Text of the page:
- - Wednesday, August 6, 2014

Forgetfulness is a pandemic in the nation’s capital. Amnesia has struck down countless administration officials called before Congress to explain what they’ve been doing, and why. “I don’t recall” has become the stock answer to questions. Even laptops and hard drives have succumbed to a form of amnesia. It’s a Washington disease, contagious and incurable.

Eight years ago, a young senator from the heartland lent his name as a co-sponsor to a law that would revolutionize government accountability. A website would track all federal expenditures, enabling reporters and the public to easily keep track of what the government was up to. When that senator became president and promised to preside over the most transparent administration in history, it looked like the old backroom way of doing business in Washington would finally fade into the past, like smallpox.

The Government Accountability Office reported last week that the Obama administration has been slacking in keeping USAspending.gov supplied with accurate information. While federal agencies typically turned in required information on government contracts, they skipped out on reporting just about everything else.

Auditors accounted for only 4 percent of the loans, grants and other federally funded awards they reviewed as accurate on USAspending.gov in 2012. Taxpayers have no way to find out what happened to $619 billion — the equivalent of $5,000 going missing for every family in America.

Overall, 342 federal handout programs couldn’t be tracked on USAspending.gov because the administering agencies couldn’t be bothered to answer a few simple questions on the form, including such puzzlers as “What is the name of the entity receiving the award?”; “What was the amount of the award?”; and “What is the address of the entity receiving the award?”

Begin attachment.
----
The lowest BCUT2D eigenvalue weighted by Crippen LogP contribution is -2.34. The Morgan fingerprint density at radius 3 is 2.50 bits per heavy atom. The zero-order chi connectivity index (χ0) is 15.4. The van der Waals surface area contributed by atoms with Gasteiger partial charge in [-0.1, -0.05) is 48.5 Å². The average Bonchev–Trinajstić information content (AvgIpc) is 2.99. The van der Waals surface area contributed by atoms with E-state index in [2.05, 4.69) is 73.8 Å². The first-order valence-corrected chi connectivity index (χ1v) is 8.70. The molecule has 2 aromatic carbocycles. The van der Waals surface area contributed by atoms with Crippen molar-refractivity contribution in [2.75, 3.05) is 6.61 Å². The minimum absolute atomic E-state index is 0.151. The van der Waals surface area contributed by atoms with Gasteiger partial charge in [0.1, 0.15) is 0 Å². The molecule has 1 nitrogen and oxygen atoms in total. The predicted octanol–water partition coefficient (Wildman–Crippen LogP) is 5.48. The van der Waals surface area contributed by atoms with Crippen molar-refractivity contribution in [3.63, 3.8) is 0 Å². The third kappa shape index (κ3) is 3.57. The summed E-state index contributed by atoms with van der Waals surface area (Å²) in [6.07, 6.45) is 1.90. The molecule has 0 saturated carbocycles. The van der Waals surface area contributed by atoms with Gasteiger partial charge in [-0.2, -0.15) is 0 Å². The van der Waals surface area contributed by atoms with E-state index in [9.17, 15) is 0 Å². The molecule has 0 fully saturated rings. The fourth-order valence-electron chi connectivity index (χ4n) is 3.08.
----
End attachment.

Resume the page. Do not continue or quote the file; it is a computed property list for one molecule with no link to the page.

The Departments of Commerce, Defense, Housing and Urban Development, Interior and Justice, as well as the Office of Personnel Management, turned in the worst compliance rates. They were too busy to follow the law.

Sen. Tom Coburn, Oklahoma Republican, who sponsored the transparency law with Mr. Obama, says the administration’s “complete failure in spending transparency hurts our ability to assess the pros and cons of how Washington spends tax dollars … . Without transparency, there can be no accountability.”

The ability to search through contracts, grants and awards is crucial to uncovering the next “bridge to nowhere,” or exposing a politician clearly doing favors as payback to his campaign contributors. It’s essential to finding examples of blowing taxpayer cash, such as the Bureau of Land Management spending $450,000 to “educate” Indian tribes about the imminent danger of global warming. White man speak with forked tongue: The planet hasn’t warmed in 17 years.

The Government Accountability Office encourages federal bureaucracies to follow the law. Senior managers must make agency employees more aware of the reporting requirements and then make sure they track data. The incentive to take these steps must ultimately come from the White House. Alas, despite his good work as a senator and his promises as a president, Mr. Obama’s priorities lie elsewhere.